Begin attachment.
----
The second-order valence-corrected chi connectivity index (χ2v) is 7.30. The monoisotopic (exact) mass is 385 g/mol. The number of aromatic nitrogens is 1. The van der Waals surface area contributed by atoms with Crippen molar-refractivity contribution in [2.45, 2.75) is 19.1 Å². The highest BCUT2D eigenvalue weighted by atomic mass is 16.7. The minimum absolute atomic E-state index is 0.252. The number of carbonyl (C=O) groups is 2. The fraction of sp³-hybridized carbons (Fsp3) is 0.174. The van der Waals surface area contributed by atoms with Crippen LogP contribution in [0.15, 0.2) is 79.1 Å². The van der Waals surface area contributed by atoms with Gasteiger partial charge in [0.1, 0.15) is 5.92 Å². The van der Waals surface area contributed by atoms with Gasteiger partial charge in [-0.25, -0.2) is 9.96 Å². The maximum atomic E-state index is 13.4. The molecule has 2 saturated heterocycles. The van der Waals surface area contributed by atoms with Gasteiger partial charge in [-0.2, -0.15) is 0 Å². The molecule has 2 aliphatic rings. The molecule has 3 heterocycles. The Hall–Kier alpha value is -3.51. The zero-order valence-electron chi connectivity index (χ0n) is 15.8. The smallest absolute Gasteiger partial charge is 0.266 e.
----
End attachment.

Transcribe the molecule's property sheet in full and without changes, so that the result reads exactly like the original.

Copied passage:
The second-order valence-corrected chi connectivity index (χ2v) is 7.30. The monoisotopic (exact) mass is 385 g/mol. The number of aromatic nitrogens is 1. The van der Waals surface area contributed by atoms with Crippen molar-refractivity contribution in [2.45, 2.75) is 19.1 Å². The highest BCUT2D eigenvalue weighted by atomic mass is 16.7. The minimum absolute atomic E-state index is 0.252. The number of carbonyl (C=O) groups is 2. The fraction of sp³-hybridized carbons (Fsp3) is 0.174. The van der Waals surface area contributed by atoms with Crippen LogP contribution in [0.15, 0.2) is 79.1 Å². The van der Waals surface area contributed by atoms with Gasteiger partial charge in [0.1, 0.15) is 5.92 Å². The van der Waals surface area contributed by atoms with Gasteiger partial charge in [-0.25, -0.2) is 9.96 Å². The maximum atomic E-state index is 13.4. The molecule has 2 saturated heterocycles. The van der Waals surface area contributed by atoms with Gasteiger partial charge in [-0.2, -0.15) is 0 Å². The molecule has 2 aliphatic rings. The molecule has 3 heterocycles. The Hall–Kier alpha value is -3.51. The zero-order valence-electron chi connectivity index (χ0n) is 15.8. The smallest absolute Gasteiger partial charge is 0.266 e.